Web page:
The fanatical group of warmongers who, while mouthing platitudes about human rights and democracy, kill millions throughout the world . . . must be deprived of any influence on the foreign policy of the West. Opinions on the way other peoples handle their affairs should be expressed solely through diplomacy and example, not through the wars of aggression and attempts at subversion which time and again in recent decades have come back to haunt us.
On the other hand:
Mass immigration to Europe must cease. The Americanisation and the importation of stupid political ideas and an infantilizing popular culture must be limited.
My fellow Americans: we’re right up there with the jihad.
(I’m not entirely joking; for more in this vein, check out the chapters on Americanization in Éric Zemmour’s Le Suicide français .)
The main strategic thrust of the book is metapolitics, which Friberg defines as “a war of social transformation, at the level of worldview, thought, and culture”; metapolitics must be dealt with before anyone can tinker with political power.
Friberg cites Gramsci’s Prison Notebooks as a crucial source for the Left’s success on this turf—and also as a source from which the Right can learn. Till now the Left has painted anything outside its accepted range of thought as nefastus: hateful, filthy, and most important, unholy. The concepts of fastus (holy) and nefastus  have been primal to human social behavior for a very long time; without them we would have died from rolling in our own feces. But when they’re attached to political ideas, then even where there is nominal free speech, they choke the debate. Thus the Right must work to remove the stigma of nefastus from any and all political ideas within the culture—preferably in order to transfer the stigma to those who would gag their enemies with it.
Though the volume is a lean 117 pages, Friberg crams in a primer on the history and prehistory of the contemporary European Alt-Right, and the slow rise of oppositional metapolitics in Sweden. But he also offers two separate and refreshing guides to reclaiming your power as a man or as a woman. In the name of freeing us from gender roles, postmodernity has crammed us into a unisex mold that fits nobody, and an invitation to escape it is a relief.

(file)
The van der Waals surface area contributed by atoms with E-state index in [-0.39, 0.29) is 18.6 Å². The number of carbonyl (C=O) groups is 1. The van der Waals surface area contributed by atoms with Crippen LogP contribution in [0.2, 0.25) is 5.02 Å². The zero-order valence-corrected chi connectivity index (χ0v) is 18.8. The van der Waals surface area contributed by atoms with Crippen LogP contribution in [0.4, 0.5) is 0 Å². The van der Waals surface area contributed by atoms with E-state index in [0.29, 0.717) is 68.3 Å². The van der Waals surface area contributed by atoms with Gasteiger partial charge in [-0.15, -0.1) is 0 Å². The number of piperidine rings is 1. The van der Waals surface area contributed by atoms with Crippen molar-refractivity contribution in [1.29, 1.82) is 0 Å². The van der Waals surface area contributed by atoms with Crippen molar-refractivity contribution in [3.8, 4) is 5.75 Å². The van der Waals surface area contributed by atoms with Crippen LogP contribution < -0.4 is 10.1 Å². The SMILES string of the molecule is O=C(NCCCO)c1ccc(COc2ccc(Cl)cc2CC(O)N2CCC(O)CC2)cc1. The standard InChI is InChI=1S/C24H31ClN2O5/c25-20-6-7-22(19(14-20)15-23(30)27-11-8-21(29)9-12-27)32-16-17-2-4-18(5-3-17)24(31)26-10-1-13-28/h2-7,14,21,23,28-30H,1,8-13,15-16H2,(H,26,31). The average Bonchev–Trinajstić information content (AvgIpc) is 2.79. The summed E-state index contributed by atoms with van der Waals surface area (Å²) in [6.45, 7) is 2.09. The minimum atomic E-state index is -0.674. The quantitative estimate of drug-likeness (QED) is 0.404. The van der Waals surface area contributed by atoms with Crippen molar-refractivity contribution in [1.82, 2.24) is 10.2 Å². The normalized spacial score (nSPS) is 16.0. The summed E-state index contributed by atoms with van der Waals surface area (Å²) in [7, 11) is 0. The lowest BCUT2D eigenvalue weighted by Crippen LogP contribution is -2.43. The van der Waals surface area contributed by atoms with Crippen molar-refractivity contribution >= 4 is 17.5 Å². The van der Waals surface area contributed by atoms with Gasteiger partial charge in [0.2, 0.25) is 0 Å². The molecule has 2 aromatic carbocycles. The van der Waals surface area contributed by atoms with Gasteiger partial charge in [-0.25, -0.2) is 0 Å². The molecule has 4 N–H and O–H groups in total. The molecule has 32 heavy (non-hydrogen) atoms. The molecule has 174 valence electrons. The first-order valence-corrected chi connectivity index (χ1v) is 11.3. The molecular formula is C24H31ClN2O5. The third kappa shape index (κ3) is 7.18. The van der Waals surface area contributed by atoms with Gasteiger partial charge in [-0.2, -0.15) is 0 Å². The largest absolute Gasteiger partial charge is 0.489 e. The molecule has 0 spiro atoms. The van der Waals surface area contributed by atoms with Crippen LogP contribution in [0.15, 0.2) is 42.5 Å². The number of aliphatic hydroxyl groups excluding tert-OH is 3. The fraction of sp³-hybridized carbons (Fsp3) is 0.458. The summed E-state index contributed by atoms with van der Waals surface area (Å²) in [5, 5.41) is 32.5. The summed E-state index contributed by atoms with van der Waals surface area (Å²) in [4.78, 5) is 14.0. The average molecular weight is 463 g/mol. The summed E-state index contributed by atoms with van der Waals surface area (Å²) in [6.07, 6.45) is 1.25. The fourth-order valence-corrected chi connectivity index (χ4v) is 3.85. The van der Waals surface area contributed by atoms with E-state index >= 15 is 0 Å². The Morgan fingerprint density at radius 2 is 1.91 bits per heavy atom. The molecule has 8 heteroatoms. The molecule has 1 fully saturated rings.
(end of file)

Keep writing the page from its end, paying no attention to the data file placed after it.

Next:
There’s a gem of observation on nearly every page; I don’t stick my neck out and say such things lightly (or out of cronyism). Friberg is even moderate when it comes to everyone’s favorite false dichotomy: Laissez-faire or socialism? Instead of harping on the glories of untrammeled market jungle-craft or the evils of unequal outcomes, he echoes de Benoist’s affection for economic pragmatism:
Economics is not the absolute fundament of society, and a dogmatic approach to its functions is never prudent. Alain de Benoist’s words are ours as well: we’ll gladly welcome a society with a market, but not a market society. Conversely, demands for economic equality for the people of Europe for its own sake must not be allowed to limit the positive, wealth-generating effects of market forces.
He points out the failure of Marxist income redistribution in no uncertain terms, however. Instead of taking from the rich and giving to the poor, modern socialism has taken from the middle, working classes to dole out booty to the poor and the rich alike. Despite the Left’s stranglehold on discourse, it “achieves little more than to fill the role of global capitalism’s court jester.”
He goes on to note that the Right here has a tactical advantage in that its ideas are more in tune with regular people’s experience, by contrast with the airy-fairy, top-down Utopias of the Left. (The fact that the Left has parted ways with free speech in Europe doesn’t help their cause either.)
What he hints at but doesn’t spell out is the fact that, in vital ways, the Left has swung further right than the Right, if by right you mean Libertarian—for example, in its merciless cheerleading for globalized economic liberalism and the devastation of the Western working livestock.
In a healthy social order, genuine and sincere Left and Right partisans work to balance each other’s more extreme tendencies. In a hellscape such as ours, opportunists wave the “Left” and “Right” team flags, shouting platitudes. They cobble together whatever bits of each ideology will score them the most points with the super-wealthy while drawing enough voters to the booths to make the eerie puppet of democracy jerk its legs about.
The Left appears to be so detached from reality that they’re beyond hope. But Friberg offers a prescription for a healthy and vital Right. I’m no optimist, but there’s a slim chance this may succeed.